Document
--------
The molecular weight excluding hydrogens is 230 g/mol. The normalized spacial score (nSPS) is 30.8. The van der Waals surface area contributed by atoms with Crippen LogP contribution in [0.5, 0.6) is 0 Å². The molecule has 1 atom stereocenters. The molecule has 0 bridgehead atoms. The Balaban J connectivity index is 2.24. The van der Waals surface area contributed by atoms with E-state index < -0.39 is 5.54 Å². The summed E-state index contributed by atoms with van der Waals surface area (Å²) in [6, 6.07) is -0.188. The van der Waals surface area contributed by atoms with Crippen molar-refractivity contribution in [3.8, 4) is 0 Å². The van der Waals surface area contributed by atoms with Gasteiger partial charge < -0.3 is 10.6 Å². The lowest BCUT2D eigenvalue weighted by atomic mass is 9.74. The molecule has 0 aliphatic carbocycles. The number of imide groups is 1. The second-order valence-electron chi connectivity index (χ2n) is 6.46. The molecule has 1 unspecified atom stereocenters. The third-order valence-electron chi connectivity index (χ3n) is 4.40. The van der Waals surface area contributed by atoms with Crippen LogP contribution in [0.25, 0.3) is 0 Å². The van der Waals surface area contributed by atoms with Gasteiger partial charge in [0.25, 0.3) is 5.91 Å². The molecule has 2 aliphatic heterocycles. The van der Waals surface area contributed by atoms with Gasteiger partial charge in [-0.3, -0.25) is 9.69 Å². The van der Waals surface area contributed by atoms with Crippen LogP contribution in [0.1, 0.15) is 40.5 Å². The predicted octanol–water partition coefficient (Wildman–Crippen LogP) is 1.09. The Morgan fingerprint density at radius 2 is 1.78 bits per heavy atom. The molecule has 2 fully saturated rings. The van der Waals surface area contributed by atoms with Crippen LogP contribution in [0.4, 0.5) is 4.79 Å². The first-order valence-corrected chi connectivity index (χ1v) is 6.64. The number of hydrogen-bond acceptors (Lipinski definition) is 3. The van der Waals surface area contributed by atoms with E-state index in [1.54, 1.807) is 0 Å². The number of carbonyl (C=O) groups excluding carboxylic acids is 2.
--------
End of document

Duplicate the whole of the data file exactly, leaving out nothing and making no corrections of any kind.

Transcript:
The molecular weight excluding hydrogens is 230 g/mol. The normalized spacial score (nSPS) is 30.8. The van der Waals surface area contributed by atoms with Crippen LogP contribution in [0.5, 0.6) is 0 Å². The molecule has 1 atom stereocenters. The molecule has 0 bridgehead atoms. The Balaban J connectivity index is 2.24. The van der Waals surface area contributed by atoms with E-state index < -0.39 is 5.54 Å². The summed E-state index contributed by atoms with van der Waals surface area (Å²) in [6, 6.07) is -0.188. The van der Waals surface area contributed by atoms with Crippen molar-refractivity contribution in [3.8, 4) is 0 Å². The van der Waals surface area contributed by atoms with Gasteiger partial charge < -0.3 is 10.6 Å². The lowest BCUT2D eigenvalue weighted by atomic mass is 9.74. The molecule has 0 aliphatic carbocycles. The number of imide groups is 1. The second-order valence-electron chi connectivity index (χ2n) is 6.46. The molecule has 1 unspecified atom stereocenters. The third-order valence-electron chi connectivity index (χ3n) is 4.40. The van der Waals surface area contributed by atoms with Crippen LogP contribution in [0.25, 0.3) is 0 Å². The van der Waals surface area contributed by atoms with Gasteiger partial charge in [0.25, 0.3) is 5.91 Å². The molecule has 2 aliphatic heterocycles. The van der Waals surface area contributed by atoms with Gasteiger partial charge in [-0.3, -0.25) is 9.69 Å². The van der Waals surface area contributed by atoms with Crippen LogP contribution in [0.1, 0.15) is 40.5 Å². The predicted octanol–water partition coefficient (Wildman–Crippen LogP) is 1.09. The Morgan fingerprint density at radius 2 is 1.78 bits per heavy atom. The molecule has 2 fully saturated rings. The van der Waals surface area contributed by atoms with Crippen LogP contribution in [0.4, 0.5) is 4.79 Å². The first-order valence-corrected chi connectivity index (χ1v) is 6.64. The number of hydrogen-bond acceptors (Lipinski definition) is 3. The van der Waals surface area contributed by atoms with E-state index in [1.54, 1.807) is 0 Å². The number of carbonyl (C=O) groups excluding carboxylic acids is 2.